Chase Bliss Audio Brothers Review
A phenomenally flexible boost/drive/fuzz.
Sometimes stompbox innovation is about creating new sounds. And sometimes it involves configuring old sounds in new ways.
Chase Bliss specializes in option #2. Their products offer strictly analogtones, but employ digital tech for switching, signal routing, realtime control, and patch storage, providing a wealth of options not found in traditional analog effects. It’s a fine formula—especially in this absurdly flexible dual distortion.
At first glance, Brothers may seem intimidating. It’s got six knobs, four jacks, and 22 switches! But the interface is simpler than it initially appears.
of combinations is … well, ridiculous.
The pedal houses two distortion circuits in a standard 125B-sized enclosure. Each has a 3-way boost/overdrive/fuzz toggle. One channel uses JFETs, while the other uses TL072 op amps. (The Klon Centaur uses the same IC.) Cascaded, the two stages produce thick fuzz. The sibling circuits have separate footswitches, so you can activate either or both. Each side has a treble-cutting tone control. There’s also a master volume, plus a blend knob to set relative levels when both sides are engaged.
The core sounds are excellent. The boost sparkles. The drive tones have a classic Screamer/Klon-type timbre. Cascaded, they generate fiery fuzz. It’s truly like having two versatile distortion pedals back-to-back.
Brothers would be pretty bitchin’ if its features ended there. But we’re just getting started.
Excellent boost, drive, and fuzz sounds. Innovative. Remarkable flexibility. Excellent build.
My brain hurts.
Playability/Ease of Use:
Chase Bliss Audio Brothers
Virtual Patch Bay
Chances are you’ve tried using multiple distortion effects on the same pedalboard. You probably experimented with effect order, evaluating which sequence sounded coolest when the effects were combined. Brothers does the same thing in a single pedal: Another 3-way toggle changes the routing when both channels are engaged. At one setting the right side overdrives the left side, while another setting reverses the order. A third setting configures the channels in parallel—that way, each channel does its own thing, with signals summed at the output.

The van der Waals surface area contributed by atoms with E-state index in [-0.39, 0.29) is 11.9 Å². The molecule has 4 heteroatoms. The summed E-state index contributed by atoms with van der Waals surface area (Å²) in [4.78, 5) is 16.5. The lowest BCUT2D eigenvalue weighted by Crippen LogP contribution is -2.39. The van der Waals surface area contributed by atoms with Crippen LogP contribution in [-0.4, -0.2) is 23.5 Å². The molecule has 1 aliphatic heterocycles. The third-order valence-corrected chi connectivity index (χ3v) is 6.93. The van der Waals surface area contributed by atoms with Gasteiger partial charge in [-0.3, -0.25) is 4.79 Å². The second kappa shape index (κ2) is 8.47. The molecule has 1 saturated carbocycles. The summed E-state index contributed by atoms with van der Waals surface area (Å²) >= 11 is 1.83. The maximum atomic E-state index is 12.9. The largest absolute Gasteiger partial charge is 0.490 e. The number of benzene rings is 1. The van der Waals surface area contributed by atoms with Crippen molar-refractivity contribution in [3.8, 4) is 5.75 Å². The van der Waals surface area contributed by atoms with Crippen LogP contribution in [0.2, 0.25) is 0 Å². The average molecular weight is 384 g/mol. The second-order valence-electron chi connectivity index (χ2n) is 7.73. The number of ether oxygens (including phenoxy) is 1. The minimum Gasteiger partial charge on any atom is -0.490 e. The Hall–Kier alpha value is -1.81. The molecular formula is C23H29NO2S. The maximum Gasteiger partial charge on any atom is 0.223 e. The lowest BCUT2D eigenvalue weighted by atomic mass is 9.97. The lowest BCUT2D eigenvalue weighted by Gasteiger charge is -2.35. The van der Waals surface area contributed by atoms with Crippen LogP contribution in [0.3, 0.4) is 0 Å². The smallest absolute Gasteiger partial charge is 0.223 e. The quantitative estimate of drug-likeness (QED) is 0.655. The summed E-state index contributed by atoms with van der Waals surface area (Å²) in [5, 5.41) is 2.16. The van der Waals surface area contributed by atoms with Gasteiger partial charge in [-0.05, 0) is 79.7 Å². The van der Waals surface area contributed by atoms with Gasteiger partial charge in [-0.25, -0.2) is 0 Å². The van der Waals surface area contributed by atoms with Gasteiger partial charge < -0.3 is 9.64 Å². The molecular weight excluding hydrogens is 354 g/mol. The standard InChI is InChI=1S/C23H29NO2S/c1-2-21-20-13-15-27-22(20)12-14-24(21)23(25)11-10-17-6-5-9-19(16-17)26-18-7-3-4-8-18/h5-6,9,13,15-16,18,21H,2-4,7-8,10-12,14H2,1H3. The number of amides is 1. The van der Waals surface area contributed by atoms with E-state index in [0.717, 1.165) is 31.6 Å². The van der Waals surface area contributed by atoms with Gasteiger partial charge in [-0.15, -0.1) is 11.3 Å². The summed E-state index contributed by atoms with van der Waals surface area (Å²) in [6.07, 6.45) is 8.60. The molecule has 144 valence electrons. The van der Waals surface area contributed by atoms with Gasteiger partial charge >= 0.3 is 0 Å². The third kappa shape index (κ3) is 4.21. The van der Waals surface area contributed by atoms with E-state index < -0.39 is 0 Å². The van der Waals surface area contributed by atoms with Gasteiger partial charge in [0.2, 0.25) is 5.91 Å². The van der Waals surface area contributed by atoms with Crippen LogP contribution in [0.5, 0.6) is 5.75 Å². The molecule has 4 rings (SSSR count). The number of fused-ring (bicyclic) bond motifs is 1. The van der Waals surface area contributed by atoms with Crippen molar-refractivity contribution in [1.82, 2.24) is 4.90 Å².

The three options can sound radically different. Factor in nine possible boost/drive/fuzz combinations, independent gain and tone controls, and the blend switch, and the total number of combinations is … well, ridiculous.
If you connect an expression pedal (not included), the options are even more overwhelming. The pedal’s top panel hosts two banks of tiny DIP switches. The first bank lets you assign the controller to almost any combination of front-panel controls, while the second bank specifies the polarity for each parameter. For example you might assign a pedal to both tone controls, but have one channel brighten as you advance the pedal while the other darkens. The mind boggles.
Finally, Brothers lets you store two sounds in memory in addition to your current setting. There’s even a MIDI-in jack for switching sounds via MIDI messages.
Brothers is extremely well built, with top-shelf knobs and switches. It runs on standard 9V power. And amazingly, Chase Bliss managed to cram in a battery compartment.
Chase Bliss’s slogan is “digital brain, analog heart,” and man, does Brothers make good on that motto. Its excellent distortion sounds may not be startling, but the sheer number of ways you can configure them certainly is. While Brothers isn’t exactly simple to understand, it’s far easier than first impressions might suggest. The $349 price may seem steep, but given the U.S.-made pedal’s great tones, vast options, fine build, and the R&D it surely required, it’s a big-time bargain.